Descartes, Einstein, and Signs of the Divine by Navin Doshi (September 17, 2009

Descartes’ contribution to the field of science and philosophy was to distinguish mind and body, making him one of the first in the West responsible for separating the two selves. He was able to define the mind, unlike matter, as non-local (it does not have any location in space), not divisible, and existing independently of matter. Matter, unlike mind, is divisible and has a location. This separation of body and mind has been described in Eastern traditions thousands of years back even more clearly.

But Descartes also made a profound over-simplification in claiming consciousness as the property of mind. The implication here is that he believed in upward causation, meaning matter was first, followed by mind which was equated with consciousness. Eastern traditions believe in downward causation where consciousness, that is Brahman (God), is the highest state of being, followed by the mind and the body that is matter.

The Upanishads describe Brahman as Satchidananda—the true Absolute reality, which not separately but simultaneously is Sat, or Truth, Chit or Consciousness or Light, and Ananda or Bliss. They describe it as non-dual: That which is One-without-a second, That from which nothing is separate, That which is not conditioned by time, space and causation, That which is self-existent, and That which is devoid of attributes. It does not have any limits because it is beyond space, for limits of something or someone can only be cognized within the contours of space. It is changeless because change can only be conceived within the parameters of time. It is without a beginning or an end because the beginning or end can only be perceived within the confines of time and space. It is self-effulgent for It is Consciousness itself; its effulgence is not dependent on anything, for It is beyond causation. Because nothing in the cosmos is separate from the Brahman, It has manifested this universe from its own body, first engendering time and space and then entering into them, just as a spider creates its web from its own saliva.

The Divine or God in most major traditions is characterized by Light. The Brahmasutras and Upanishads define Brahman as self-effulgent. One of the prayers in the Upanishads specifically speaks about taking one from falsehood to truth, from darkness to light, and from death to immortality equating the characteristic of the Divine with truth and light. Diwali, the festival of light, in most Indian traditions represent the triumph of good over evil or an attainment of nirvana in Buddhist and Jain traditions. Genesis explains that at the time of creation God said, “Let there be light” and from light the whole universe came into play. People who have had near-death experiences recount them as godly tête-à-tête with light. The Tibetan Book of the Dead contends that as soon as an individual dies, it has an encounter with “Clear Light of Reality.” It is not able to hold that state because its karmic propensities bring it to lesser and lesser states until it is reborn. Ramakrishna, describing his experiences in featureless or nirvikalpa samadhi, stated that he saw an ocean of light having no beginning or end. Many mystics from different traditions have also experienced and recorded spiritual encounters as light. Even in movies like The Abyss and The Ghost, they project higher beings as self-effulgent.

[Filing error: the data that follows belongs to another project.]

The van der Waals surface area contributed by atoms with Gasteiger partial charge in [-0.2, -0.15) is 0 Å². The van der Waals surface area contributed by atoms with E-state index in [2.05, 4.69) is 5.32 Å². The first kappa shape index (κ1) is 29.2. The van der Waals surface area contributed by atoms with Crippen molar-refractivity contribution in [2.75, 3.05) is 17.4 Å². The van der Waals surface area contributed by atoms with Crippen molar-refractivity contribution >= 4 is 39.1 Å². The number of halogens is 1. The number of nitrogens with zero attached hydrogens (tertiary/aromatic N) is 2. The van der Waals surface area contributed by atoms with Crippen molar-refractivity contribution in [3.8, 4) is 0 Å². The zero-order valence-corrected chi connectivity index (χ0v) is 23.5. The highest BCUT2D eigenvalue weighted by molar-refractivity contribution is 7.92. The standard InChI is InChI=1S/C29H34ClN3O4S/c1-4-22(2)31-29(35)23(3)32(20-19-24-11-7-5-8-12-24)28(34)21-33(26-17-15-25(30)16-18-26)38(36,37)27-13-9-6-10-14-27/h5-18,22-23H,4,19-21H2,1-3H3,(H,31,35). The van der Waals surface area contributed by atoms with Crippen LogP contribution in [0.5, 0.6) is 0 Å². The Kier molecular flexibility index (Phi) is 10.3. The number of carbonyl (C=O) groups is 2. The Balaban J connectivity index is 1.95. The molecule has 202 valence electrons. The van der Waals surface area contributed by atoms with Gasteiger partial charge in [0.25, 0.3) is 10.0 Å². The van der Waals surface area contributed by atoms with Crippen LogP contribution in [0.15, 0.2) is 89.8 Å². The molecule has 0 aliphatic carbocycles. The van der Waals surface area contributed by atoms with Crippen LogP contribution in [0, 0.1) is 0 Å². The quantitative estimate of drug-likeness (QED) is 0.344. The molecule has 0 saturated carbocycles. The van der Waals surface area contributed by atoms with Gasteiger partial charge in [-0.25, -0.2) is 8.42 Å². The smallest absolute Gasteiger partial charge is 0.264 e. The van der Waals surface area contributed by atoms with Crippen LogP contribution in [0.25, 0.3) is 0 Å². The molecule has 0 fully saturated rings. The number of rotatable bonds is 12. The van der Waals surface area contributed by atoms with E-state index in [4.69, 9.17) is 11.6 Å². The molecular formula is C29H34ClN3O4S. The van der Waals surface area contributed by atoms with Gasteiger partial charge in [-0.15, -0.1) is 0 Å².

It is not surprising that decades after Descartes conceptually separated mind and matter, Albert Einstein, who had a deep exposure to Indian spiritual traditions, came out with his Theory of Relativity and the E=MC2 equation, where the speed of light is the unchanging constant. However, mass and energy—and if we take his entire Theory of Relativity into account, space and time also—being attributes of Nature, are changing. Everything in Nature is changing and relative (though never absolute) except light. It is true that the velocity of light changes when it is approaching a black hole, but not the speed. Light, constituted of photons, has zero mass. So, the speed of light is not affected by the gravitational force exerted by a black hole–only the direction is affected.